The ob/ob mice (8-10 weeks old, either sex) were procured from in-house animal breeding facility, provided standard laboratory chow (Harlan Teklad, Oxon, UK) and water ad libitum and maintained on a 12 h day/night schedule. All experiments were conducted according to the Guidelines of Experimental Animal Care issued by the Committee for Purpose of Control and Supervision of Experiments on Animals (CPCSEA) regulated by the Government of India.
Assay was carried out using either 10 μl human plasma or 10 ng human recombinant DPP-IV as described. Briefly, the enzyme was incubated in 50 μl of buffer containing 50 mM HEPES, 80 mM MgCl2, 140 mM NaCl and 1% BSA, pH 7.8 at 25°C using 40 μM H-Gly-Pro-AMC in the presence or absence of test compound for 20 min. The reaction was arrested by adding 50 μl of 25% acetic acid and the AMC release was measured using PolarStar Galaxy fluorescence plate reader (BMG LabTechnologies Ltd, Australia) at 380 nm excitation/460 nm emission respectively.
The mode of inhibition of a compound for an enzyme can be assessed by IC50 values versus increasing substrate concentrations plot. The IC50 values of sitagliptin for DPP-IV inhibition were estimated at different concentrations of H-Gly-Pro-AMC (0, 50, 100, 250, 500, 1000, and 2000 μM) using human recombinant DPP-IV as enzyme source and plotted against the substrate concentrations. To find the tight binding nature, the IC50 values of sitagliptin for DPP-IV inhibition were measured at different human plasma volumes using 40 μM H-Gly-Pro-AMC as the substrate and plotted against the increasing volumes of plasma.
Inhibition studies were performed by the addition of enzyme to the mix, pre-incubated with substrate and various concentrations of sitagliptin (0, 5, 12.5, 25, 50, and 125 nM final) and the progress curves of AMC liberation were monitored for every 30 s for a period of 15 min using PolarStar Galaxy fluorescence plate reader (BMG LabTechnologies Ltd, Australia) at 380 nm excitation/460 nm emission. All the reactions were carried out using 10 ng of human recombinant DPP-IV in the assay buffer (100 μl) containing 40 μM H-Gly-Pro-AMC. Blank values (substrate without enzyme) were subtracted from data.
The dissociation experiments were carried out as described. Briefly, 10 ng human recombinant DPP-IV were incubated without inhibitor and in the presence of 500 nM sitagliptin or 50 nM vildagliptin (approximately 10-fold excess of their IC50) at 25°C for 60 min. The aliquots were diluted with > 100-fold excess of the substrate H-Gly-Pro-AMC in the assay buffer. The dissociation of the enzyme-inhibitor complex was monitored by substrate hydrolysis by measuring the fluorescence every 30 s for 60 min. Blanks were subtracted from the reading and the analysis carried out.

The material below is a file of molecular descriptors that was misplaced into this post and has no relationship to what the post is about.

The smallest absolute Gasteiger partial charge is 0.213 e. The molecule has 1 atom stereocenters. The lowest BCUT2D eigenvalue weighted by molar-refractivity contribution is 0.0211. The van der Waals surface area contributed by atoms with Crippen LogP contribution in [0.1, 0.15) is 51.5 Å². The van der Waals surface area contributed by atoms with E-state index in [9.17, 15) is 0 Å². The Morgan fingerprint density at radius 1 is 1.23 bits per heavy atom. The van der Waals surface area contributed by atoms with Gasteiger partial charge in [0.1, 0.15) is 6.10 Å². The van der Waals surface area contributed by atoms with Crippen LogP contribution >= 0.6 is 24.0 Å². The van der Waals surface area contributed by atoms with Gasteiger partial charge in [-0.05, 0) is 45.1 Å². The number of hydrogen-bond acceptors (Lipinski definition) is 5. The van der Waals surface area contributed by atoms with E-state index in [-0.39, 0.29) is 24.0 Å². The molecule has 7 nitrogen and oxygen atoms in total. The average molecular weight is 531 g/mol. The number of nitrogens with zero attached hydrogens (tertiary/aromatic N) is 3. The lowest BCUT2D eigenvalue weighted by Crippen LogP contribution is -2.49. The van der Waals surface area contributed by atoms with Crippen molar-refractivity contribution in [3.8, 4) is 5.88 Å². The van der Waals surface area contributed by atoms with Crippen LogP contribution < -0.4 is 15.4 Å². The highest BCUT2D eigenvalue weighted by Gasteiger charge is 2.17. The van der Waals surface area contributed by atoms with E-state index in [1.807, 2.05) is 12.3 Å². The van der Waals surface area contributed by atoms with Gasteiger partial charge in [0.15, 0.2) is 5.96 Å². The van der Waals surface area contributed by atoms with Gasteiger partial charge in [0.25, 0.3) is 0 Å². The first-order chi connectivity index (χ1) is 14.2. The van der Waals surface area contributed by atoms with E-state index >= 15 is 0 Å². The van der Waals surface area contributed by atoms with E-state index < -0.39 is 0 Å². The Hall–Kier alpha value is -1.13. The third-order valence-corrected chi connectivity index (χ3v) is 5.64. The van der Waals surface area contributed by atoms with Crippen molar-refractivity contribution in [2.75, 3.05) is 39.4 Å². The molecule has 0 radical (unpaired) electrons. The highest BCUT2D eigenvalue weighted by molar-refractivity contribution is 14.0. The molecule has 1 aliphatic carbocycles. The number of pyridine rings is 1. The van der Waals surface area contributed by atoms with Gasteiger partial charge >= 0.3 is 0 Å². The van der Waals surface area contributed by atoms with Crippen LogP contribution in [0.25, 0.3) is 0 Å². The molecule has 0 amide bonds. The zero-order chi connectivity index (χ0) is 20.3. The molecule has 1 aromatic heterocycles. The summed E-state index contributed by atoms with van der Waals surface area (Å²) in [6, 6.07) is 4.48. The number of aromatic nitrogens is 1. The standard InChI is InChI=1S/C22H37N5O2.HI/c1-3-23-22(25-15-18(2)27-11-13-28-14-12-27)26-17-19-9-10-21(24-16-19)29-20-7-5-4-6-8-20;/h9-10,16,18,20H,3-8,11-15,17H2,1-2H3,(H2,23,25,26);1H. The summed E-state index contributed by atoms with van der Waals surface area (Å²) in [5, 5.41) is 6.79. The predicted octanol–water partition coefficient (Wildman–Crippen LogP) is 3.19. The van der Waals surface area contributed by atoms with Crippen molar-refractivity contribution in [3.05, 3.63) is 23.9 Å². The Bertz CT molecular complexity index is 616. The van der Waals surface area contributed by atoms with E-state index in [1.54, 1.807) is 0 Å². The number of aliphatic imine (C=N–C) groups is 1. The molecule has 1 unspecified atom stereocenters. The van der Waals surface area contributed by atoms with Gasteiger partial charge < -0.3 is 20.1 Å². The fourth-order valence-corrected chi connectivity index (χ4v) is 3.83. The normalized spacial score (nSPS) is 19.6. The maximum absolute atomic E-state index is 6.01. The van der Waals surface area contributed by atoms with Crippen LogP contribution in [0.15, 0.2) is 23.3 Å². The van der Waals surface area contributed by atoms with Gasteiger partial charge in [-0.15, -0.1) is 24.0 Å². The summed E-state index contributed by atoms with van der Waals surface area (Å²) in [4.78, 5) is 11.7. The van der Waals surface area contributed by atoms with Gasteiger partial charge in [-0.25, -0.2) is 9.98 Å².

The ob/ob mice bred in-house were fasted for 16 h and treated orally with or without DPP-IV inhibitors at 10 mg/kg. Sitagliptin, vildagliptin, and NVP-DPP728 were suspended in 0.25% carboxy methyl cellulose (vehicle). Control animals were treated with vehicle only. Each group was allocated nine animals. Blood samples (30-40 μl) were collected from the retro-orbital plexus into tubes containing EDTA at 60, 120, 240, 480, and 720 min. after administration of the compounds. The samples were centrifuged at 3000 rpm for 10 min at 4°C and the plasma subjected to measurement of DPP-IV activity.
The DPP-IV inhibitors were administered to overnight fasted ob/ob mice for the above stated period, followed by oral glucose challenge (2 g/kg). Blood samples collected at 0, 15, 30, 60, and 120 min after glucose load were processed as described earlier and blood glucose concentrations measured using Biochemical AutoAnalyzer, Dimension AR (Dade Behring, USA). AUC0-120 min were calculated and the percent glucose excursion was estimated at different duration of treatment compared to vehicle.
Data are presented as mean ± S.E.M. Significance of the difference between the inhibition of DPP-IV treated with sitagliptin and vildagliptin in ob/ob mice was analyzed by performing Student’s t-test. In each group, n=9 animals. A P value less than 0.05 was considered statistically significant. GraphPad prism software 4.02 was employed for IC50 calculations (sigmoidal dose-response curve), data, and statistical analysis.